Controversial art — be it books, films and yes, video games — is nothing new. However, the difference between a piece’s success or failure is often down to two things: the appetite of a potential audience, and the ability of that piece to reach the hands of the audience. In the case of Active Shooter, a bland, tedious rehash of the kinds of FPS that have plagued the Steam store for years, the demand for the game is minimal. It’s highly likely that the first time you heard about the game was when it came to light in news articles following the Parkland school shooting. Its content is wilfully controversial, but as an artistic piece, it is utterly without merit — designed to deliberately provoke, while containing no worthwhile characteristics to warrant playing.
If a controversial film is created, it is unlikely to see the light of day unless it is deemed to have artistic content which distributors believe will be of interest to audiences. Valve doesn’t believe it should hold itself up to the same standards, and instead has decided to abstain from any future decision-making about the content it publishes and profits from. This last point is important. Valve’s role in its removal due to business-related reasons highlights two things: Valve is and always will be a business, and Valve’s business hierarchy appears to contain no moral compass. Huge corporations have a duty of care to perform, as Facebook and Google have recently discovered. Policing the content of its own storefront is the least that Valve can do, especially given the often toxic nature of the gaming community, which so often courts controversy with the wider world. The vague notion of removing "illegal" and "trolling" material is open to so much debate and nuance that it is barely worth including in its statement, other than as a spineless gotcha for those times that Valve decides that it might intervene after all.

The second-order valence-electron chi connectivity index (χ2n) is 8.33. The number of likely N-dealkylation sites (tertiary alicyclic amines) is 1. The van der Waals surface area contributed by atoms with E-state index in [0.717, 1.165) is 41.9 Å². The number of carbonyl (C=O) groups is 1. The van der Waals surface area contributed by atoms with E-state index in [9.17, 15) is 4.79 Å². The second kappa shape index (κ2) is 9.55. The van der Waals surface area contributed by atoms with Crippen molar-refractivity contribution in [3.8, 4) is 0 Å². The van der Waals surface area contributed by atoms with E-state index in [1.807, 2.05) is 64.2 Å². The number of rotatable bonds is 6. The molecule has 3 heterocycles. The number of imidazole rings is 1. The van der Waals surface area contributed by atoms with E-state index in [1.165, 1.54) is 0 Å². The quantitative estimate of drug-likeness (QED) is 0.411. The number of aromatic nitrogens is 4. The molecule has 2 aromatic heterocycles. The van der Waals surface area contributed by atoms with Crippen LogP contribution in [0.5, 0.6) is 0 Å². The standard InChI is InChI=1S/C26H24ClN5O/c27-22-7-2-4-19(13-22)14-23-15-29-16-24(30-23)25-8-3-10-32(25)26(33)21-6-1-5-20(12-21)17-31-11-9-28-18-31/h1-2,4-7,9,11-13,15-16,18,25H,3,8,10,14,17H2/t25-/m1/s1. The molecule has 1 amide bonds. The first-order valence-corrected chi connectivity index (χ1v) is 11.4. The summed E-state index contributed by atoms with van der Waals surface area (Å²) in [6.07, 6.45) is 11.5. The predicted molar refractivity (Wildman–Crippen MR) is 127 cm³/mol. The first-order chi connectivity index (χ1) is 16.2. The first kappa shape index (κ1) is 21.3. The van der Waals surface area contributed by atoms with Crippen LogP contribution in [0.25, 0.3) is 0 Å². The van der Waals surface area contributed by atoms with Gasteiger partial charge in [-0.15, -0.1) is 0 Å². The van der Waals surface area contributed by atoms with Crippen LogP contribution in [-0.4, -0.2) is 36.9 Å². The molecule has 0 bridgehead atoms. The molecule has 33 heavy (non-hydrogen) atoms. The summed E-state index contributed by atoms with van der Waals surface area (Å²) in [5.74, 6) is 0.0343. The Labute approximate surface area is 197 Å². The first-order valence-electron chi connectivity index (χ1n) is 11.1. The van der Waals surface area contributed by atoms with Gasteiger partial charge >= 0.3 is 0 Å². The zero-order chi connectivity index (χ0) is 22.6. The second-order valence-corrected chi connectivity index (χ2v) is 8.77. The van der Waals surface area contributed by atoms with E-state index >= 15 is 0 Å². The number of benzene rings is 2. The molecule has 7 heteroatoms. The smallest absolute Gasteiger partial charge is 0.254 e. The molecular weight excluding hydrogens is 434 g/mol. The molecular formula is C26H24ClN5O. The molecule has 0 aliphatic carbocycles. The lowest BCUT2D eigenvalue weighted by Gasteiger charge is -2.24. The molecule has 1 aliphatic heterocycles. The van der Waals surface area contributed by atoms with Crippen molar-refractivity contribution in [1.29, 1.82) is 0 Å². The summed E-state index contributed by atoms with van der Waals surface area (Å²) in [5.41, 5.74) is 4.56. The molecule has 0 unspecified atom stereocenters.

By taking a step back and saying “have at it”, Valve is washing its hands of responsibility. Games by their very nature appeal to younger people as well as older, and it’s this former group who are most likely to be influenced by the content they watch, read, and play. While we do not believe that censorship of controversial content for the sake of being controversial is right, that doesn’t mean that the platform for obtaining that content should be as broad and accessible as possible. Valve claims to be opening Steam up to all comers because otherwise that same content would otherwise never get into the hands of the public. This is the crucial distinction to make — if someone wants to buy a school shooting simulator, as disgusting as the content may be, they should be allowed to do so. However, that doesn’t mean that the game should be made widely available or promoted on the world’s biggest gaming distribution platform. Nor should we believe for one moment that Valve are doing this out of respect for developers and gamers. When they stated their case for removing Active Shooter, they set out their stall early. It seems that Valve has more interest in developers meeting the business terms and conditions of Steam, than taking responsibility for ensuring they also meet the ethical terms and conditions of the content published on the platform.
The dissonance within the company is troubling, and Gabe Newell’s laissez-faire approach to the situation solves none of those issues. Yet as long as that 30% cut keeps rolling into the bank, are they ever likely to step up and make a moral stand?